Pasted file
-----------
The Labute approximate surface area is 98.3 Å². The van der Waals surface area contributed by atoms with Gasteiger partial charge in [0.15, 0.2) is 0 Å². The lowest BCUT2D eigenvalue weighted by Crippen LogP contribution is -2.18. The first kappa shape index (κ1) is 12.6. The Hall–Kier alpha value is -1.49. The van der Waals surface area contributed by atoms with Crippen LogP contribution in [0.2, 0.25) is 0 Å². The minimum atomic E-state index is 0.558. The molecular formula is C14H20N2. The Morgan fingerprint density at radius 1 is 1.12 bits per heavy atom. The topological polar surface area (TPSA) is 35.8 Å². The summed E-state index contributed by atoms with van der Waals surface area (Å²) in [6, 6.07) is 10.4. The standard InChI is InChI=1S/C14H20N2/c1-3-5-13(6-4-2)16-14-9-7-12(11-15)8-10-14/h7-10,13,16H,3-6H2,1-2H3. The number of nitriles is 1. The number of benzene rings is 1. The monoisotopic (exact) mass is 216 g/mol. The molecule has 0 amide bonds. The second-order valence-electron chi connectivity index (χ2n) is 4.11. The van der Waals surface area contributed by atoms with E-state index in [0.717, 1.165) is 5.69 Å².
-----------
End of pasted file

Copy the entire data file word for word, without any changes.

The Labute approximate surface area is 98.3 Å². The van der Waals surface area contributed by atoms with Gasteiger partial charge in [0.15, 0.2) is 0 Å². The lowest BCUT2D eigenvalue weighted by Crippen LogP contribution is -2.18. The first kappa shape index (κ1) is 12.6. The Hall–Kier alpha value is -1.49. The van der Waals surface area contributed by atoms with Crippen LogP contribution in [0.2, 0.25) is 0 Å². The minimum atomic E-state index is 0.558. The molecular formula is C14H20N2. The Morgan fingerprint density at radius 1 is 1.12 bits per heavy atom. The topological polar surface area (TPSA) is 35.8 Å². The summed E-state index contributed by atoms with van der Waals surface area (Å²) in [6, 6.07) is 10.4. The standard InChI is InChI=1S/C14H20N2/c1-3-5-13(6-4-2)16-14-9-7-12(11-15)8-10-14/h7-10,13,16H,3-6H2,1-2H3. The number of nitriles is 1. The number of benzene rings is 1. The monoisotopic (exact) mass is 216 g/mol. The molecule has 0 amide bonds. The second-order valence-electron chi connectivity index (χ2n) is 4.11. The van der Waals surface area contributed by atoms with E-state index in [0.717, 1.165) is 5.69 Å².